Who is Sheikh Khaled bin Zayed Al Nehayan, what is his net worth and is he taking over Newcastle?
DUBAI-based billionaire Sheikh Khaled bin Zayed Al Nehayan looks set to make a splash in the Premier League.
Newcastle have been for sale since October 2017 and owner Mike Ashley appears to have finally found his buyer after nearly two years of waiting.
Who is Sheikh Khaled bin Zayed Al Nehayan?
A SENIOR member of the Abu Dhabi royal family, Sheikh Khaled established the Bin Zayed Group in 1988.
He is among the most successful entrepreneurs in the Gulf states and cousin to Manchester City owner Sheikh Mansour.
In his early years, he graduated in business administration from Boston University before completing a PHD in finance from Michigan State.
Back in 2017 he attempted a £2billion takeover of Liverpool, which would have been a world record for the most expensive buyout in the history of football.
Shaikh Khaled, who is 61, is also president of the UAE Sailing and Rowing Federation.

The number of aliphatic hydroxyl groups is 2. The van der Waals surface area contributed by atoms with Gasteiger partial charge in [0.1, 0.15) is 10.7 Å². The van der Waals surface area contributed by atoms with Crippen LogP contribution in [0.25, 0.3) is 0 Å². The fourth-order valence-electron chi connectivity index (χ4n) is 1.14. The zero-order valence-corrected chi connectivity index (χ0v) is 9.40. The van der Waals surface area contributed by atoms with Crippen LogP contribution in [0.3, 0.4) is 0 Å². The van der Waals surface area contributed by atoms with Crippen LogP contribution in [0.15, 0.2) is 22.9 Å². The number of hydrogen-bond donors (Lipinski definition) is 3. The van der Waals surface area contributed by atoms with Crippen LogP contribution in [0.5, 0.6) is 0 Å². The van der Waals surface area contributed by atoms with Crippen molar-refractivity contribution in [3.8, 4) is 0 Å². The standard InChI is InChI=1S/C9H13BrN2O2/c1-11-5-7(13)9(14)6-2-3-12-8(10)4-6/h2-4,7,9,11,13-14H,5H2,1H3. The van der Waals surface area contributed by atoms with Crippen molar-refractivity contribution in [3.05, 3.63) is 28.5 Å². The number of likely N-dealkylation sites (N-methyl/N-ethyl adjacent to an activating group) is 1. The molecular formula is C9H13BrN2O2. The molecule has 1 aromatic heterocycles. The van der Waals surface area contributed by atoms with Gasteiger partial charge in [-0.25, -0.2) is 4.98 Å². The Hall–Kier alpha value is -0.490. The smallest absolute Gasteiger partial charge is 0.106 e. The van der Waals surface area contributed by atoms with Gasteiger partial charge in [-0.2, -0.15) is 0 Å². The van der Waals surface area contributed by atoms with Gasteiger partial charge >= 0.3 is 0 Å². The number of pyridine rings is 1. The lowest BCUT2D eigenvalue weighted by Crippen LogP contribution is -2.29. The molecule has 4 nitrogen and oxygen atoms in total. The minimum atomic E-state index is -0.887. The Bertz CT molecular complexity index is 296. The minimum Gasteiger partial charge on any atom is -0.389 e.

But he's always had a keen interest in football – and especially the bright lights of the Premier League.
His money has been made through the Bin Zayed Group, who specialise in construction and energy, trading and industry, real estate, technology and financial services.
The total net worth of the Abu Dhabi royals is estimated to be £118bn as of 2018.
Is he taking over Newcastle?
MIKE ASHLEY has put the Toon up for sale three times over his tenure in the North East.
SunSport understands that the Sports Direct owner has agreed to sell the club for £350million.
Sheikh Khaled is reportedly ready to provide funds to bolster a limited squad that has done well to stay in the Premier League after years of underinvestment under Ashley.
And one of his first tasks would be to tie down popular boss Rafa Benitez to a new contract.
The Spaniard led Toon to a 13th placed finish in the Premier League this season despite working to a tight budget.
Fans have been frustrated by a lack of progress behind the scenes, with bids from Amanda Staveley and Peter Kenyon failing to result in a takeover.
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